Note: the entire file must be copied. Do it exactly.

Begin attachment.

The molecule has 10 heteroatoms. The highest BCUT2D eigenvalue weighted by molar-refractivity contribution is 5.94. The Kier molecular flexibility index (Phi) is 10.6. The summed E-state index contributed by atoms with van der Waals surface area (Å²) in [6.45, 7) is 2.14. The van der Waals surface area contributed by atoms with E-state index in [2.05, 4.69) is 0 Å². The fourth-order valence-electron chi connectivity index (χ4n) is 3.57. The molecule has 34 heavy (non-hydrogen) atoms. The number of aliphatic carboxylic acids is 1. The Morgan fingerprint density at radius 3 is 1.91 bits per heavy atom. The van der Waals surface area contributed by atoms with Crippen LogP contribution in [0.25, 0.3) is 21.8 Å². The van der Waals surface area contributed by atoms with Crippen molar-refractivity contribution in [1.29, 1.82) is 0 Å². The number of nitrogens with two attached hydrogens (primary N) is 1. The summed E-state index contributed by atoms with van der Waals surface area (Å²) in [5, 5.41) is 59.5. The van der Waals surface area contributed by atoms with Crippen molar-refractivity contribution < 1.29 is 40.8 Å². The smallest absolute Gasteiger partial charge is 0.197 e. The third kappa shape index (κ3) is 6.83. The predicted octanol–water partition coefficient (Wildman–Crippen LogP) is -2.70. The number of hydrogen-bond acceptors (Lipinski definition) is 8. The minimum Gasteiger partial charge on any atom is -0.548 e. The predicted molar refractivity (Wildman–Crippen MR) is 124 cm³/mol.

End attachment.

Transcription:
The molecule has 10 heteroatoms. The highest BCUT2D eigenvalue weighted by molar-refractivity contribution is 5.94. The Kier molecular flexibility index (Phi) is 10.6. The summed E-state index contributed by atoms with van der Waals surface area (Å²) in [6.45, 7) is 2.14. The van der Waals surface area contributed by atoms with E-state index in [2.05, 4.69) is 0 Å². The fourth-order valence-electron chi connectivity index (χ4n) is 3.57. The molecule has 34 heavy (non-hydrogen) atoms. The number of aliphatic carboxylic acids is 1. The Morgan fingerprint density at radius 3 is 1.91 bits per heavy atom. The van der Waals surface area contributed by atoms with Crippen LogP contribution in [0.25, 0.3) is 21.8 Å². The van der Waals surface area contributed by atoms with Crippen molar-refractivity contribution in [1.29, 1.82) is 0 Å². The number of nitrogens with two attached hydrogens (primary N) is 1. The summed E-state index contributed by atoms with van der Waals surface area (Å²) in [5, 5.41) is 59.5. The van der Waals surface area contributed by atoms with Crippen molar-refractivity contribution < 1.29 is 40.8 Å². The smallest absolute Gasteiger partial charge is 0.197 e. The third kappa shape index (κ3) is 6.83. The predicted octanol–water partition coefficient (Wildman–Crippen LogP) is -2.70. The number of hydrogen-bond acceptors (Lipinski definition) is 8. The minimum Gasteiger partial charge on any atom is -0.548 e. The predicted molar refractivity (Wildman–Crippen MR) is 124 cm³/mol.